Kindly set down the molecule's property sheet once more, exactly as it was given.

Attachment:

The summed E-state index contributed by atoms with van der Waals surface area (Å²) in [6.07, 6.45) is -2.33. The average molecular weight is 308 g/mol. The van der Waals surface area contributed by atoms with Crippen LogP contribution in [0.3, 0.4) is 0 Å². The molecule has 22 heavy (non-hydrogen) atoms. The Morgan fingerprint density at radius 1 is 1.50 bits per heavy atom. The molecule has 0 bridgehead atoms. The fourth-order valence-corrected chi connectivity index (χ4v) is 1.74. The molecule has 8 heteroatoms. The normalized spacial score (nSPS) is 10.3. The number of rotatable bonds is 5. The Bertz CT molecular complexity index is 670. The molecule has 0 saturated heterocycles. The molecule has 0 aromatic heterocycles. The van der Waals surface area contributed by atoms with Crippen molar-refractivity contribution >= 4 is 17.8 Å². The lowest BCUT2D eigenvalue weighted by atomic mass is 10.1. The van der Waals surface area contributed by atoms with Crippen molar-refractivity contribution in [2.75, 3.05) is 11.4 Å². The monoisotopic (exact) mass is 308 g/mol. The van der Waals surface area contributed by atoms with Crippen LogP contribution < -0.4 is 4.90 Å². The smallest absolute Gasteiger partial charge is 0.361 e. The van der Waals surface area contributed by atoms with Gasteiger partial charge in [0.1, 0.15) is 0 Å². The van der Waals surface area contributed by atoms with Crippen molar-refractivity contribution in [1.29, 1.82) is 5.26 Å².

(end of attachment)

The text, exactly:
The summed E-state index contributed by atoms with van der Waals surface area (Å²) in [6.07, 6.45) is -2.33. The average molecular weight is 308 g/mol. The van der Waals surface area contributed by atoms with Crippen LogP contribution in [0.3, 0.4) is 0 Å². The molecule has 22 heavy (non-hydrogen) atoms. The Morgan fingerprint density at radius 1 is 1.50 bits per heavy atom. The molecule has 0 bridgehead atoms. The fourth-order valence-corrected chi connectivity index (χ4v) is 1.74. The molecule has 8 heteroatoms. The normalized spacial score (nSPS) is 10.3. The number of rotatable bonds is 5. The Bertz CT molecular complexity index is 670. The molecule has 0 saturated heterocycles. The molecule has 0 aromatic heterocycles. The van der Waals surface area contributed by atoms with Crippen molar-refractivity contribution >= 4 is 17.8 Å². The lowest BCUT2D eigenvalue weighted by atomic mass is 10.1. The van der Waals surface area contributed by atoms with Crippen molar-refractivity contribution in [2.75, 3.05) is 11.4 Å². The monoisotopic (exact) mass is 308 g/mol. The van der Waals surface area contributed by atoms with Crippen LogP contribution < -0.4 is 4.90 Å². The smallest absolute Gasteiger partial charge is 0.361 e. The van der Waals surface area contributed by atoms with Gasteiger partial charge in [0.1, 0.15) is 0 Å². The van der Waals surface area contributed by atoms with Crippen molar-refractivity contribution in [1.29, 1.82) is 5.26 Å².